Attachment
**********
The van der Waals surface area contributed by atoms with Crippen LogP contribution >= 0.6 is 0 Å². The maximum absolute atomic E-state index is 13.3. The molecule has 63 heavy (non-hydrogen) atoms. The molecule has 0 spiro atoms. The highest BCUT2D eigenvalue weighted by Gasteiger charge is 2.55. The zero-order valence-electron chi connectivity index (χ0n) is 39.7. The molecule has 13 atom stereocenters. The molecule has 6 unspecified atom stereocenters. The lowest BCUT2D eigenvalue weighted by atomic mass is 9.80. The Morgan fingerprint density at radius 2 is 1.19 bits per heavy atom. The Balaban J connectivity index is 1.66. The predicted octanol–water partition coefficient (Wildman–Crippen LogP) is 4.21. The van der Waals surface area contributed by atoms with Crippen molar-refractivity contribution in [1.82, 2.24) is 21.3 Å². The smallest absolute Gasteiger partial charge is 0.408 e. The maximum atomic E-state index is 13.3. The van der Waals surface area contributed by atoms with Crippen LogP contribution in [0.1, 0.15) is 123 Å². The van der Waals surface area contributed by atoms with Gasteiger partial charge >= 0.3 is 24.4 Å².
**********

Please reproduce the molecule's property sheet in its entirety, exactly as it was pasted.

The van der Waals surface area contributed by atoms with Crippen LogP contribution >= 0.6 is 0 Å². The maximum absolute atomic E-state index is 13.3. The molecule has 63 heavy (non-hydrogen) atoms. The molecule has 0 spiro atoms. The highest BCUT2D eigenvalue weighted by Gasteiger charge is 2.55. The zero-order valence-electron chi connectivity index (χ0n) is 39.7. The molecule has 13 atom stereocenters. The molecule has 6 unspecified atom stereocenters. The lowest BCUT2D eigenvalue weighted by atomic mass is 9.80. The Morgan fingerprint density at radius 2 is 1.19 bits per heavy atom. The Balaban J connectivity index is 1.66. The predicted octanol–water partition coefficient (Wildman–Crippen LogP) is 4.21. The van der Waals surface area contributed by atoms with Crippen molar-refractivity contribution in [1.82, 2.24) is 21.3 Å². The smallest absolute Gasteiger partial charge is 0.408 e. The maximum atomic E-state index is 13.3. The van der Waals surface area contributed by atoms with Crippen LogP contribution in [0.1, 0.15) is 123 Å². The van der Waals surface area contributed by atoms with Gasteiger partial charge >= 0.3 is 24.4 Å².